Friday, October 31, 2008

An Infamous Army by Georgette Heyer

iconiconDue to a major deadline I was working toward, I haven't had much reading time in the past couple of weeks. As a result I took a lot longer to read this book than I usually would.

An Infamous Army was written by Georgette Heyer in the 1930s, which I didn't realize until I got it, since I heard about it via NPR. The book has its upsides as well as its downsides, the latter of which also contributed to its taking longer for me to read.

It is true that Heyer painstakingly researched the battle of Waterloo for her novel. Unfortunately, I found that her descriptions of the battle and other historical events were not nearly as interesting as the love story that she invented. I personally feel that while Heyer is a wonderful storyteller, she is not quite so good at retelling real historical events in the same voice.

If you prefer painstakingly accurate historical fiction, I think you will like this book in its entirety. If you can do without long, dry descriptions of historical events, I suggest you do what I did, and skim everything but the love story!

Saturday, October 4, 2008

Veil of Roses by Laura Fitzgerald

iconiconI still haven't gotten back to reading Traffic — I have a stack of library books that has been steadily accumulating, so I thought I had better read a few of those before resuming Traffic.

Laura Fitzgerald's Veil of Roses was a very interesting book, for me, because it did such a good job of demonstrating the cultural differences between Iran and the United States. At the same time, though, I thought it also did a good job of delivering a main character that American readers could find compelling, as well as a story line that satisfies readers with Western cultural values.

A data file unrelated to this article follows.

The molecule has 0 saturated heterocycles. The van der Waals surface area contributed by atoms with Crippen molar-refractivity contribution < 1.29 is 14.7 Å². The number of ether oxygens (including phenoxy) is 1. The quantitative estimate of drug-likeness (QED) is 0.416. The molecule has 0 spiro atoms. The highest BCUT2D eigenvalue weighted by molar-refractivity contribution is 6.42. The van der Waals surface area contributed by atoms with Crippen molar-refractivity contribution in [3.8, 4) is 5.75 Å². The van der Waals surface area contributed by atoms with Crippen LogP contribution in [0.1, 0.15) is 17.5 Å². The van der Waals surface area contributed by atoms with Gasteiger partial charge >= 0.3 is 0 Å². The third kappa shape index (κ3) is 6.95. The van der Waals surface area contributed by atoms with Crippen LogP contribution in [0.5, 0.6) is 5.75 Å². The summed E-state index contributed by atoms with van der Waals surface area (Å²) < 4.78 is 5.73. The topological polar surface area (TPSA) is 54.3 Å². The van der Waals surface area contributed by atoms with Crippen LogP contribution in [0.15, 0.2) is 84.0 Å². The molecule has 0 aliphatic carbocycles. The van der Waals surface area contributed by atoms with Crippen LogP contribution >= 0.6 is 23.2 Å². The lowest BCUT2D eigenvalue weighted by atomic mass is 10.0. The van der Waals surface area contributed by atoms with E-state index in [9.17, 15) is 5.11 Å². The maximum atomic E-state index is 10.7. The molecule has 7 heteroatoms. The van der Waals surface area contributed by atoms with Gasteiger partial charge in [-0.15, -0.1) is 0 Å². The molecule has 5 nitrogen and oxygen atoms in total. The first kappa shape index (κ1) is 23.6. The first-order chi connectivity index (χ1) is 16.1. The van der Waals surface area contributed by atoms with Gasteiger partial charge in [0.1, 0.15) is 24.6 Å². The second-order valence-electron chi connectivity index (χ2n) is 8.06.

Also, although I would technically classify Veil of Roses as chick lit, it was very different from most books in that genre, as it dealt with a young woman from a different culture. Most chick lit, it seems to me, deals primarily with young women in professional jobs, either immersed in or just grazing a more upper-class, sophisticated world than what most of us live in.

The book was a fast read — I took an afternoon off of work to finish it, and ultimately read the entire book in less than 24 hours. Definitely a good choice if you need some light reading as a little diversion!

Wednesday, October 1, 2008

Rodeo Rocky by Jenny Oldfield

iconRodeo Rocky is the second book in the Horses of Half Moon Ranch series for tween girls by Jenny Oldfield. As I noted in my post about the first book, Wild Horses, I actually liked this book better for a few reasons.

It was a little less action-packed than the first book, which took place during a relatively short period of time and had more elements of suspense. I actually thought the differences made Rodeo Rocky more interesting and a little stronger. The action-suspense story probably was appropriate for the debut book, though, I suppose.

One thing that surprised me was how Rodeo Rocky took a stance on some issues, such as the abuse many animals suffer in the rodeo. Within the first few pages, as the main character had started questioning the ways the animals were treated at her first rodeo. Her horror grew and ultimately fueled her and her mom's decision to rescue a wild mustang who had been badly treated in the wild horse races.

The rest of the book continued to impress me as well, as I thought Oldfield did an excellent job of accurately describing Rocky's training and the challenges they faced.

I have to admit that while I liked the first book, and I thought the series would be great for young girls, I wasn't as excited about it from an adult's perspective. Rodeo Rocky, on the other hand, I enjoyed thoroughly, and I plan on checking out the other books as they come out.

I also have to say that after reading the second book, I think even more highly of the series as books for young girls. I like that the descriptions were realistic, for one thing, but I especially like that the series encourages young girls to think about horses as feeling creatures with a right to humane treatment.